I've spent countless enjoyable hours the past few days finishing the fascinating book, The Devil In the White City. It was written by Seattle author, Erik Larson. It's a non-fiction book that reads like a fiction thriller, telling two intertwined tales. The first is about the legendary architect, Daniel Burnham, and his colleagues who went through great strife to build the amazing 1893 Chicago World's Fair. The second is about a despicable serial killer who carried out unspeakable acts very close to where the fair was held.
It was recommended by my friend, Kristi, and is one of the best books I've read in some time. I actually left the copy I bought on a plane coming back from Hawaii! But the Vancouver Public Library quickly helped me out!!
So what does all of this have to do with humour? Well, let me quote you something from Page 284:
With so many people packed among steam engines, giant rotating wheels, horse-drawn fire trucks, and rocketing bobsleds, the fair's ambulances superintended by a doctor named Gentles were constantly delivering bruised, bloody, and overheated visitors to the exposition hospital. Over the life of the fair the hospital treated 11,602 patients, sixty-four a day, for injuries and ailments that suggest that the mundane sufferings of people have not changed very much over the ages. The list included:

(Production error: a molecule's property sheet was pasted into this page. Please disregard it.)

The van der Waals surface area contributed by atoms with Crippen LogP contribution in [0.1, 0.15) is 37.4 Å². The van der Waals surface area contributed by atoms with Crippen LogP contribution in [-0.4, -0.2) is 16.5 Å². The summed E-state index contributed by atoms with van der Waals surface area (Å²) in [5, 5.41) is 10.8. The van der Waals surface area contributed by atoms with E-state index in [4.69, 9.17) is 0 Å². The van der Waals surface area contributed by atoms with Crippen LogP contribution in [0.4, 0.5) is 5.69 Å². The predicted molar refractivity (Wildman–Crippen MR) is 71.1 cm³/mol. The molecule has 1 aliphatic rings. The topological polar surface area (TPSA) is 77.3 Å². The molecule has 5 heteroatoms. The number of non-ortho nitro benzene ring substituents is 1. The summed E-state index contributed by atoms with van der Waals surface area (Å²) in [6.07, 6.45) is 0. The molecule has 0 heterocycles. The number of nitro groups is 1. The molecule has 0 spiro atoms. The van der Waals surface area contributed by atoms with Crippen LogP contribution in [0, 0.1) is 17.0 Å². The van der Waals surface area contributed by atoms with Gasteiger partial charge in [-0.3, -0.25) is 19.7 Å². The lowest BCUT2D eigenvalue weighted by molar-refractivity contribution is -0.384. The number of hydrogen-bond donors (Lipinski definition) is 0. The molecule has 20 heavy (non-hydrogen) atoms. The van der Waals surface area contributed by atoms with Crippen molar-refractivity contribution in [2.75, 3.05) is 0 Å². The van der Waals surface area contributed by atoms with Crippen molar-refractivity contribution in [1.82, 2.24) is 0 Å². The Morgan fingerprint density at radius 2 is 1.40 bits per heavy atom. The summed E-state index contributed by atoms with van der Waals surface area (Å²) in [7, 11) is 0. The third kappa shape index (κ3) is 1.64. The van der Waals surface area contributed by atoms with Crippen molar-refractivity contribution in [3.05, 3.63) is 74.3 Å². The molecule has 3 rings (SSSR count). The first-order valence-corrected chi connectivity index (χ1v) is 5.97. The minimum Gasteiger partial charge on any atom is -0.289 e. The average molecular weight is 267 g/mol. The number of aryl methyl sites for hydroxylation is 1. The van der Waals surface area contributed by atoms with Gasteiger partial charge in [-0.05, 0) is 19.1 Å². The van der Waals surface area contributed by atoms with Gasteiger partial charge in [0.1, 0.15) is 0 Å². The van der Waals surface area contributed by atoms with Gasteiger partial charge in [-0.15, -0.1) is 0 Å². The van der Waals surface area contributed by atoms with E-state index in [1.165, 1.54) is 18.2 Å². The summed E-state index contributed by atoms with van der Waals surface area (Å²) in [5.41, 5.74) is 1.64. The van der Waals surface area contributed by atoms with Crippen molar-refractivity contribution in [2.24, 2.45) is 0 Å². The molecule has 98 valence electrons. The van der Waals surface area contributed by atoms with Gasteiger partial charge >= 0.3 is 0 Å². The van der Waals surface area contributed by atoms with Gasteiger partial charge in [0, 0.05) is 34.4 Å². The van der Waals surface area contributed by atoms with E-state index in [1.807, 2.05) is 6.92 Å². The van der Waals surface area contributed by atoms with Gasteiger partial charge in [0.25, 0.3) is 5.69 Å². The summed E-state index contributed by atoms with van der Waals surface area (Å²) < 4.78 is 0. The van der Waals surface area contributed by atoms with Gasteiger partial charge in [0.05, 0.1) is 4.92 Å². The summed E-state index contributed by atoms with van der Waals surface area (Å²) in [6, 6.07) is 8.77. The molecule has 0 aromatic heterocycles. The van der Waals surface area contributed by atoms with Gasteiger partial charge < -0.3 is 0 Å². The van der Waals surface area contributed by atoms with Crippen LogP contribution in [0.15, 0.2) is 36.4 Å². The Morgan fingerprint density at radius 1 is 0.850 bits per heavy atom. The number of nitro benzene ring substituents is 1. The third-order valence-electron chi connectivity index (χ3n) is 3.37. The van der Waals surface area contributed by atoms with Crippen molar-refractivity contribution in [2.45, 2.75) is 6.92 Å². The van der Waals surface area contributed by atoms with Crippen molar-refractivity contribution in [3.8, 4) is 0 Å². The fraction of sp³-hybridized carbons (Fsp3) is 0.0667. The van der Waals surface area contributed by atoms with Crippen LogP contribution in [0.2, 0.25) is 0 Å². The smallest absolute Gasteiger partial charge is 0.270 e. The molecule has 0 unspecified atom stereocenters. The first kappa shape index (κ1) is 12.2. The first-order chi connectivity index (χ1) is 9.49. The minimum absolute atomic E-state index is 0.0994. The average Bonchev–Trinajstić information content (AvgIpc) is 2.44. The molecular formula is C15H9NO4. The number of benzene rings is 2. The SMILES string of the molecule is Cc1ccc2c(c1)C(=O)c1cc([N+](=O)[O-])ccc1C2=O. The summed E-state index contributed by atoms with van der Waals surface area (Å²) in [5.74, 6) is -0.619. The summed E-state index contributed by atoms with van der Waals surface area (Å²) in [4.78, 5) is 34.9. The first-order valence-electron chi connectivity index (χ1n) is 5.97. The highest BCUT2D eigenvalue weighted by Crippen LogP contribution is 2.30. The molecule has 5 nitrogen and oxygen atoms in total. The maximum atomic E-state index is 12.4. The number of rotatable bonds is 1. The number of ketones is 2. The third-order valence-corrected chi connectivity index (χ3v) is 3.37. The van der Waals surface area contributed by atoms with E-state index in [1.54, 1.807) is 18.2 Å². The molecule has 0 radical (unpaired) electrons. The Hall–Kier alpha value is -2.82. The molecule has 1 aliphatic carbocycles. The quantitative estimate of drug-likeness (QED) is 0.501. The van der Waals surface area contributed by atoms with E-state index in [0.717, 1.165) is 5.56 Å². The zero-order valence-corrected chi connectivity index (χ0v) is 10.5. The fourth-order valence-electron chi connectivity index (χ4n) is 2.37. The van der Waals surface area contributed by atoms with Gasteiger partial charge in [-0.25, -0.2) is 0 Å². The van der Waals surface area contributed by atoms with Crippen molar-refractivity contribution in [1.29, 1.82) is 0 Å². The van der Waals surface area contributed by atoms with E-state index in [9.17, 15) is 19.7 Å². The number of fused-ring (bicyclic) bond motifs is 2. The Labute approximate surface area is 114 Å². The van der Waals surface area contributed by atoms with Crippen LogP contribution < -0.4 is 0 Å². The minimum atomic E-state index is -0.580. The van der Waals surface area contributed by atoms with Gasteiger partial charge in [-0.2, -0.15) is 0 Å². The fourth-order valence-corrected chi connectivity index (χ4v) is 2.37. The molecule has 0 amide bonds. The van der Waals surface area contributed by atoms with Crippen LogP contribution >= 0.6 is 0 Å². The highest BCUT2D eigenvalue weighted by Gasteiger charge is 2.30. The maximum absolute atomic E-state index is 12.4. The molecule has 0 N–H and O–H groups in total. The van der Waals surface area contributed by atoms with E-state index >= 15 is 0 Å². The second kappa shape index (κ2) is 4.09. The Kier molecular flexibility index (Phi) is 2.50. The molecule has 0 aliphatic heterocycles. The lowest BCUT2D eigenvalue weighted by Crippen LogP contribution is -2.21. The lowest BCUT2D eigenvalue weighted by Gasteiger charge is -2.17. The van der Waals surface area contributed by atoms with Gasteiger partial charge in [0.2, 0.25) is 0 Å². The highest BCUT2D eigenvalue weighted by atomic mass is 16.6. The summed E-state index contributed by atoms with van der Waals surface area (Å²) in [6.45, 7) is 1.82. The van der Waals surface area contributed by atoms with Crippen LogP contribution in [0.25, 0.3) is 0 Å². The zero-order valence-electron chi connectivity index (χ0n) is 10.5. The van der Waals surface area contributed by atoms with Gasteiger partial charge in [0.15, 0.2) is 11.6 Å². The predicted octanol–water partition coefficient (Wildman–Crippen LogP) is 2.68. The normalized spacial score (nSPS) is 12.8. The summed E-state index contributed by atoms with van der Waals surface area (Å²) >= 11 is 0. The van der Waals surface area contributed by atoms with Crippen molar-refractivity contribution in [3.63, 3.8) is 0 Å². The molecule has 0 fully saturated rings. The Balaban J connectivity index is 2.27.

- 820 cases of diarrhea;
- 154, constipation;
- 21, hemorrhoids;
- 434, indigestion;
- 365, foreign bodies in the eyes;
- 364, severe headaches;
- 594 episodes of fainting, syncope, and exhaustion;
- 1 case of extreme flatulence;
- and 169 involving teeth that hurt like hell.
That 2nd to last line had me burst out with laughter, first wondering what on earth would cause a person to be overcome with "extreme flatulence" and then wondering whether they were admitted themselves or were forcibly removed from the fair grounds! The last line extended my joviality a bit longer.